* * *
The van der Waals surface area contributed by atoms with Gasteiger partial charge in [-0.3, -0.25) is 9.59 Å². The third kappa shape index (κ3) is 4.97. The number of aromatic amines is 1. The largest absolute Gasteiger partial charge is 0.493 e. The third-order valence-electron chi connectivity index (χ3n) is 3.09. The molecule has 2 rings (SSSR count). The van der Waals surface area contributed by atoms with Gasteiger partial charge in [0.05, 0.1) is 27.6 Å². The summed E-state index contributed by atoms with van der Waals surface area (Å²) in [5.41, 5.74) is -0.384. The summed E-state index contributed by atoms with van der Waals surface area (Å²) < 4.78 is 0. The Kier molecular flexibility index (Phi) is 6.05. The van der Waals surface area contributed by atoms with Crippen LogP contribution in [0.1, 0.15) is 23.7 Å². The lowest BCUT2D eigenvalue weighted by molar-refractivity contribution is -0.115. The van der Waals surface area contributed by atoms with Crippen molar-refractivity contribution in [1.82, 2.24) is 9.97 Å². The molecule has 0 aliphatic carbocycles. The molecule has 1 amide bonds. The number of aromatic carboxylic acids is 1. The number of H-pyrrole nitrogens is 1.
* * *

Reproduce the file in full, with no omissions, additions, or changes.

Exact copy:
The van der Waals surface area contributed by atoms with Gasteiger partial charge in [-0.3, -0.25) is 9.59 Å². The third kappa shape index (κ3) is 4.97. The number of aromatic amines is 1. The largest absolute Gasteiger partial charge is 0.493 e. The third-order valence-electron chi connectivity index (χ3n) is 3.09. The molecule has 2 rings (SSSR count). The van der Waals surface area contributed by atoms with Gasteiger partial charge in [0.05, 0.1) is 27.6 Å². The summed E-state index contributed by atoms with van der Waals surface area (Å²) in [5.41, 5.74) is -0.384. The summed E-state index contributed by atoms with van der Waals surface area (Å²) < 4.78 is 0. The Kier molecular flexibility index (Phi) is 6.05. The van der Waals surface area contributed by atoms with Crippen LogP contribution in [0.1, 0.15) is 23.7 Å². The lowest BCUT2D eigenvalue weighted by molar-refractivity contribution is -0.115. The van der Waals surface area contributed by atoms with Crippen molar-refractivity contribution in [1.82, 2.24) is 9.97 Å². The molecule has 0 aliphatic carbocycles. The molecule has 1 amide bonds. The number of aromatic carboxylic acids is 1. The number of H-pyrrole nitrogens is 1.